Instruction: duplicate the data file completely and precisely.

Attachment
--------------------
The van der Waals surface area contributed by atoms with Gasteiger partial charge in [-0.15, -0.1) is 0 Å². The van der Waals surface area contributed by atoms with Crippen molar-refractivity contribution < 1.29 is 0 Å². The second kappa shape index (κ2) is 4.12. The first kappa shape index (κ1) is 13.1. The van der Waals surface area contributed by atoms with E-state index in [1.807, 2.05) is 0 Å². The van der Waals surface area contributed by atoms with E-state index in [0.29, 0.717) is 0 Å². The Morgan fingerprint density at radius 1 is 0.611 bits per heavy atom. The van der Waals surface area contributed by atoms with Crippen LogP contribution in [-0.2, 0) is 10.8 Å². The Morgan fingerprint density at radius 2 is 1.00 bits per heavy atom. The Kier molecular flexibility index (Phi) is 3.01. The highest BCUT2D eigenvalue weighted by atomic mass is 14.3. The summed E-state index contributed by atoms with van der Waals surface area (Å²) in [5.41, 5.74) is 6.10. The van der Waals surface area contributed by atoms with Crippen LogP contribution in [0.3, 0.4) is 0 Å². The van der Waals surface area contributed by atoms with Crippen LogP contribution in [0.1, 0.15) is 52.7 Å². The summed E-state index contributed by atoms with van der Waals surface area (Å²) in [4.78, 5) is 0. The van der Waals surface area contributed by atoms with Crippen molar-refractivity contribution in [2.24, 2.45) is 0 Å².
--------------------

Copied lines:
The van der Waals surface area contributed by atoms with Gasteiger partial charge in [-0.15, -0.1) is 0 Å². The van der Waals surface area contributed by atoms with Crippen molar-refractivity contribution < 1.29 is 0 Å². The second kappa shape index (κ2) is 4.12. The first kappa shape index (κ1) is 13.1. The van der Waals surface area contributed by atoms with E-state index in [1.807, 2.05) is 0 Å². The van der Waals surface area contributed by atoms with E-state index in [0.29, 0.717) is 0 Å². The Morgan fingerprint density at radius 1 is 0.611 bits per heavy atom. The van der Waals surface area contributed by atoms with Crippen LogP contribution in [-0.2, 0) is 10.8 Å². The Morgan fingerprint density at radius 2 is 1.00 bits per heavy atom. The Kier molecular flexibility index (Phi) is 3.01. The highest BCUT2D eigenvalue weighted by atomic mass is 14.3. The summed E-state index contributed by atoms with van der Waals surface area (Å²) in [5.41, 5.74) is 6.10. The van der Waals surface area contributed by atoms with Crippen LogP contribution in [0.3, 0.4) is 0 Å². The van der Waals surface area contributed by atoms with Crippen LogP contribution in [0.1, 0.15) is 52.7 Å². The summed E-state index contributed by atoms with van der Waals surface area (Å²) in [4.78, 5) is 0. The van der Waals surface area contributed by atoms with Crippen molar-refractivity contribution in [2.24, 2.45) is 0 Å².